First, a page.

The world’s oldest shipping company has sold its last vessel and is going out of business, according to the liquidator.
Stephenson Clarke Shipping, started in 1730, has been placed into liquidation, according to a statement from accounting firm Tait Walker.
The Newcastle-Upon-Tyne, England-based shipper, which employed nine people, sold off its final vessel in July.
The Baltic Dry Index, a gauge of rates to transport dry-bulk commodities by sea, is down 55% this year and on course for a fourth annual slide in five, data compiled by Bloomberg shows.
The current slump is “one of the worst experienced for many years”, the shipping company said in the statement.
“News of the closing of Stephenson Clarke clearly shows how challenging the current economic climate is for shipping,” the UK Chamber of Shipping said in a statement.
“Stephenson Clarke was an historic company and longstanding member until recently and we were very sorry to hear this news.”
The UK shipping industry had £12.6bn (€15.66bn) of revenue in 2010, according to the most recent data on the website of the chamber, which speaks for members including P&O Ferries.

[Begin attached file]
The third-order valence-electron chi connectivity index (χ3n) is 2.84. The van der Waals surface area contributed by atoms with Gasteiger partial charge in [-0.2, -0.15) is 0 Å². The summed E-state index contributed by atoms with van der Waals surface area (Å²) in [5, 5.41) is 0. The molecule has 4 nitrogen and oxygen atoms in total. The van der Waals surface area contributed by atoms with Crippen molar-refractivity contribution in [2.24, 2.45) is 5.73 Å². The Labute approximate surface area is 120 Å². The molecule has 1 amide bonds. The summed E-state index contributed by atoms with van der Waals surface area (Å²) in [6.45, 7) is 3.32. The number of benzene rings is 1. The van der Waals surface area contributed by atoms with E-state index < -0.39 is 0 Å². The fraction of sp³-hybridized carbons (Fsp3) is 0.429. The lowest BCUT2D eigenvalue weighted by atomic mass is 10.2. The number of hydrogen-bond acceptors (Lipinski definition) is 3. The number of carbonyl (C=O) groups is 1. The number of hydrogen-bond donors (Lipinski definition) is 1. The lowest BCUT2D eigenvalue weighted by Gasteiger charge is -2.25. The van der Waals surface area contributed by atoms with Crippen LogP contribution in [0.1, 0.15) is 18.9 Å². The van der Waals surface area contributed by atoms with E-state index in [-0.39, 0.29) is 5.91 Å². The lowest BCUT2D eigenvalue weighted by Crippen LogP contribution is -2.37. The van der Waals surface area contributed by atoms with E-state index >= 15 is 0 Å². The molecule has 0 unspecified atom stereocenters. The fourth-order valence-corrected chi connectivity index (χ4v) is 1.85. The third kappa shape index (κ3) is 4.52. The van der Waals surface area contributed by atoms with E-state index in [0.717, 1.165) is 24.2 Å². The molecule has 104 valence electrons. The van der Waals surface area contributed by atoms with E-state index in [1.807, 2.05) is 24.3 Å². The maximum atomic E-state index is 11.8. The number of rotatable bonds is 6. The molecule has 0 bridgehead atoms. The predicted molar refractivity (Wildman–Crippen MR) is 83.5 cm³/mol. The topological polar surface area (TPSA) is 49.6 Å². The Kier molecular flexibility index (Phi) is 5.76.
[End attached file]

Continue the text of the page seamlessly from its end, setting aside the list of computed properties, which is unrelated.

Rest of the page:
The country’s economy will shrink 0.15% this year, the average of 40 economist estimates compiled by Bloomberg shows.
Stephenson Clarke owned dry-bulk carriers for short-sea voyages, its website shows. It was the world’s oldest shipping firm, according to industry newspaper Lloyd’s List.
“The size of the company and its small fleet mean that its failure is unlikely to have implications for wider shipping markets,” said Marc Pauchet, an analyst at ACM Shipping Group, the third-largest shipbroker in the UK. Still, Stephenson Clarke’s demise is symptomatic of a global surplus of vessels, he said.
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